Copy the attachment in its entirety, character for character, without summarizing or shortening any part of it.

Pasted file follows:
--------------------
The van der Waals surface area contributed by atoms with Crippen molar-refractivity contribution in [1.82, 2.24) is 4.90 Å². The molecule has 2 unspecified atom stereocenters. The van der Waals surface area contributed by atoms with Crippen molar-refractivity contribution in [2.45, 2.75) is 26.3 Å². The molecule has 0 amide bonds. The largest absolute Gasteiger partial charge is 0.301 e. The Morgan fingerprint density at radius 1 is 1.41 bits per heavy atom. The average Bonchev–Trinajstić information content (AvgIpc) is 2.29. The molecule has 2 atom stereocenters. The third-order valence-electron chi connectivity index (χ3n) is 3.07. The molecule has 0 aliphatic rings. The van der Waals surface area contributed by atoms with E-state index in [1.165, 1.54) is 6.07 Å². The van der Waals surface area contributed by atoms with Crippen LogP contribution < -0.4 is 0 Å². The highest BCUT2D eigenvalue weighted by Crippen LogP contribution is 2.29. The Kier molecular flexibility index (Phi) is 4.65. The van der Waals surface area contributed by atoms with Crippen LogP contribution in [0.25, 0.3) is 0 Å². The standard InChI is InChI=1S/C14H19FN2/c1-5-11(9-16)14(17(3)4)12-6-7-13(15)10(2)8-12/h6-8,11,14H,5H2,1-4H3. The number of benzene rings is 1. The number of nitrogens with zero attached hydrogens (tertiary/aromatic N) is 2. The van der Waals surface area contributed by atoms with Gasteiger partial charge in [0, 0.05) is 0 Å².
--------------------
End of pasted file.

The van der Waals surface area contributed by atoms with Crippen molar-refractivity contribution in [1.82, 2.24) is 4.90 Å². The molecule has 2 unspecified atom stereocenters. The van der Waals surface area contributed by atoms with Crippen molar-refractivity contribution in [2.45, 2.75) is 26.3 Å². The molecule has 0 amide bonds. The largest absolute Gasteiger partial charge is 0.301 e. The Morgan fingerprint density at radius 1 is 1.41 bits per heavy atom. The average Bonchev–Trinajstić information content (AvgIpc) is 2.29. The molecule has 2 atom stereocenters. The third-order valence-electron chi connectivity index (χ3n) is 3.07. The molecule has 0 aliphatic rings. The van der Waals surface area contributed by atoms with E-state index in [1.165, 1.54) is 6.07 Å². The van der Waals surface area contributed by atoms with Crippen LogP contribution < -0.4 is 0 Å². The highest BCUT2D eigenvalue weighted by Crippen LogP contribution is 2.29. The Kier molecular flexibility index (Phi) is 4.65. The van der Waals surface area contributed by atoms with Crippen LogP contribution in [0.25, 0.3) is 0 Å². The standard InChI is InChI=1S/C14H19FN2/c1-5-11(9-16)14(17(3)4)12-6-7-13(15)10(2)8-12/h6-8,11,14H,5H2,1-4H3. The number of benzene rings is 1. The number of nitrogens with zero attached hydrogens (tertiary/aromatic N) is 2. The van der Waals surface area contributed by atoms with Gasteiger partial charge in [0, 0.05) is 0 Å².